The controls certainly aren't broken, but come across as feeling gimmicky and imprecise. There's no lock on feature whatsoever, and Samus' cannon is controlled by the stylus. Tapping L fires the cannon, while double tapping the screen (or hitting a face button with your pinky) makes Samus jump. It works just fine when shooting switches and slow enemies, but immediately takes a turn for the worse when quicker enemies or bosses are introduced. At any point you may run into a Guardian or one of the other Hunters, all of which will actively dart every which way whilst shooting with uncanny accuracy.
Tracking them with the touch screen can be difficult, then, due to how sensitive it is to input. Moving the stylus a fraction in any direction results in a slightly disproportionate motion on Samus' part, which makes precise aiming difficult, particularly against enemies that are in constant, erratic motion. It works well enough to be playable, and the problem can be assuaged somewhat by assigning the bottom screen to the whole GamePad and the top screen on the TV, but this control scheme feels inferior to that of the other Prime games.
Presentation-wise, you'd be hard-pressed to find better on the DS. These graphics were a real treat back in the day, and they still stand the test of time. The fully 3D environments hold up pretty well, though they tend to have a somewhat monochromatic look due to each world having its own distinct theme. Naturally, models are fairly low-poly and textures are muddy, but it all looks fine in motion. Make no mistake, the "ruined" aesthetic of the Prime games is properly recreated here; the little details all add up to create an effective atmosphere. The soundtrack also does its job of providing a moody backdrop to the action, though none of it sticks out as being particularly memorable.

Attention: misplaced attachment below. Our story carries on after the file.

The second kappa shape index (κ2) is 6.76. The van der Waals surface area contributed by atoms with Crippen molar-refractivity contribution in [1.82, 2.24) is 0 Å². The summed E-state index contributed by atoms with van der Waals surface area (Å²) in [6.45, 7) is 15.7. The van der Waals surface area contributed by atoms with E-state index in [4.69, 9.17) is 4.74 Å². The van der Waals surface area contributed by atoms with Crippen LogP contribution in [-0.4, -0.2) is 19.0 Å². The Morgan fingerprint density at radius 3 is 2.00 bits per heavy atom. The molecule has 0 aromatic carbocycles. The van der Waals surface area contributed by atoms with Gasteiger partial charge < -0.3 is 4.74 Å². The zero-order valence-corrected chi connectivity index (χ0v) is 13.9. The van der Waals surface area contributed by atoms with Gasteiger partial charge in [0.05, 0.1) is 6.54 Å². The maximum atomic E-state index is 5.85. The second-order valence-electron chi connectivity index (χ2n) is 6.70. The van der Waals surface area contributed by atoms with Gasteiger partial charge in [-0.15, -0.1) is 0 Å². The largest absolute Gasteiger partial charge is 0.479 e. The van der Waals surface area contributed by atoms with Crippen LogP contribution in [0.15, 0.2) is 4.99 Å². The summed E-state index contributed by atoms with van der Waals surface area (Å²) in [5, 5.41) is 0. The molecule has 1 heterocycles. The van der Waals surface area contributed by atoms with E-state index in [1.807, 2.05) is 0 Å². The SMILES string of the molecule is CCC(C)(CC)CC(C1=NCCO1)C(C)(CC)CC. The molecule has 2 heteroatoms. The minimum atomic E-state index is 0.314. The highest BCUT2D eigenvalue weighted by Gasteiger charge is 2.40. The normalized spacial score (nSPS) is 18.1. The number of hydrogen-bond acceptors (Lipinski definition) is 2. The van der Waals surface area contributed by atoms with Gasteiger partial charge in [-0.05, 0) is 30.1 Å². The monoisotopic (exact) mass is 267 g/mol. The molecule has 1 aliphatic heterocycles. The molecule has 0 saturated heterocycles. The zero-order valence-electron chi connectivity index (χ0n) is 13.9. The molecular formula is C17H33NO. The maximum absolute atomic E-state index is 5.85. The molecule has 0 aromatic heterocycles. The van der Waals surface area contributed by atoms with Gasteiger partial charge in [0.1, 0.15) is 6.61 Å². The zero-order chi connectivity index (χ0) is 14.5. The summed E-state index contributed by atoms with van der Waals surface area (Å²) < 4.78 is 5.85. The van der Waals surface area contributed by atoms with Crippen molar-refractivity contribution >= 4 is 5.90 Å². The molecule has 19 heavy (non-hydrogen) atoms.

For this Virtual Console release multiplayer has been significantly pared back, something that may come as a disappointment to many. There's no way to do local or online multiplayer with people, though you can still continue playing with bots if you choose. When the bots are turned up to max difficulty it can almost pass as being an online match, but it's not quite the same. It's pretty cool getting to try out the different Hunters and see how their playstyles work, but the multiplayer has unfortunately become the sort of thing you'll try once or twice and then never return to.
All told, Metroid Prime Hunters is a fairly middling experience. Especially when played on a Wii U, Hunters reeks of a game that was held back by the limitations of the technology it was made for, despite some merits. Fans of Metroid Prime will no doubt still find plenty to love here, as the single player campaign does an excellent job of approximating the main series' gameplay. However, it's difficult to recommend Hunters to series newcomers when all three of the core games can be bought in a definitive package for a little bit more on the same console. If you enjoyed the other Prime games you'll still likely be relatively pleased with what you're getting here, but this is easily the most skippable entry in the series.